Building Work at The Weaving Shed, Hillswick


The Weaving Shed had unfortunately been severely neglected in recent years and Geoff’s vision for the building could not have come at a better time as the listed building was not far from being beyond repair. It was quite a daunting prospect back in the summer of 2015 when we first viewed the building. The roof, although still in place, had been stripped of it’s slates on one side some time ago and left to the elements for several years. It was eventually covered with corrugated sheeting to prevent it getting worse a few years ago but now even the “good” side of the roof was missing many slates, and many others precariously held on by a fishing net strung over the whole roof and tied down. The inside had not been used for a while, but was full to the brim of junk, old car parts, shop fittings and many other bizarre items! The floorboards had mostly rotted so walking around was quite worrying! Downstairs, some structural beams had been removed and it resembled a dark and damp basement. At least the structural survey showed the building to generally be in sound condition. But the potential was there, and after some great work by the architect it soon started to become a reality.

 After filling several skips and patching up the floor, we were ready to tackle the roof – in Shetland you can’t do a great deal until you have a wind and watertight building, so this was the priority before winter set in. We had a great run of weather and despite a few setbacks with finding far more rotten timber than we’d hoped, and having to wait for some of the resident sparrows to fledge, the new slates and skylights instantly transformed the building. The pile of wood removed and chucked into the building was quite a sight and we worked our way through it turning it into firewood and clearing it out, followed by ripping up the old floor and replacing it with a reclaimed sports hall beech floor, complete with marker lines (we sanded these off though – the psychedelic look was a bit intense!).

The fire lit today for the first time. Unfortunately, we had to have the windows open to vent the place so ironically was colder with the stove on!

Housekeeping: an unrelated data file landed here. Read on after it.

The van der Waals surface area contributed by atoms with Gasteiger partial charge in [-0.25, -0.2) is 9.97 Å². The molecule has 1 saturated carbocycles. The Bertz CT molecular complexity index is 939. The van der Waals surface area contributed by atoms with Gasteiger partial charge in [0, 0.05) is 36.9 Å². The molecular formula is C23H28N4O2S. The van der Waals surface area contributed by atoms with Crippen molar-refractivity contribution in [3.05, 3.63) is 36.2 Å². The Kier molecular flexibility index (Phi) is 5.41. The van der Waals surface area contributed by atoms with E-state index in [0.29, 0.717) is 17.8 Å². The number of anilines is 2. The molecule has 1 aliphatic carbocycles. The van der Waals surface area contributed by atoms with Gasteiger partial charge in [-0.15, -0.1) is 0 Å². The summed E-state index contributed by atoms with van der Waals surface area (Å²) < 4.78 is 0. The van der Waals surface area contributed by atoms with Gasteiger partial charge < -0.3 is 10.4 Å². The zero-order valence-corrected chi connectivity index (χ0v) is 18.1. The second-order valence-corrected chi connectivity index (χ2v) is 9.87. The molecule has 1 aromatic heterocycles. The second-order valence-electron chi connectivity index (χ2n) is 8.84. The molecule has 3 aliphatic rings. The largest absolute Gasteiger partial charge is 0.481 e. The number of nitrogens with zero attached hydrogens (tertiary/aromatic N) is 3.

It was a revelation to finally have a floor space to work from and the work really began to ramp up with the internal timber frames and insulation fitted. We wasted no time in getting the wood burning stove in and fired it up to warm us up a bit, and work our way through the scrap timber. At 120 square metres for each floor, it took a long time to get the upstairs insulated and plastered, especially with the complexities of a curved dividing wall right through the building and the original beams exposed above you. With new windows and doors, and a bright finish on the walls, the space really came to life and feels incredibly spacious and light, and still retains the open character of the building, something really important to the renovation.

Downstairs is the gallery and fortunately this was always going to be the simpler task, as everything is straight and plumb, well as much as it can be in a 100-year-old building! Work in the gallery is still ongoing but the floor and walls are almost finished leaving just the lighting and electrics to complete. Behind the gallery will be a small studio with a bathroom and compact kitchen and bedsit, which is still in progress. The gallery space is light and airy with beautiful original pitch pine beams running the length of the building adding a real feature.

With the building a mere five metres from the beach, we’ll also be adding some storm shutters for the winter months when the building can get lashed with spray and sometimes pebbles! With cracks in the old masonry patched the building will be painted the traditional white, as it once was according to a hundred-year-old photo, and we’ve also revealed some of the original and beautiful faced sandstone that the underlying building was built with prior to it being extended around 1900. These were thought to have been taken from an old church in the area and reused in many of the local buildings.

By Al Whitworth


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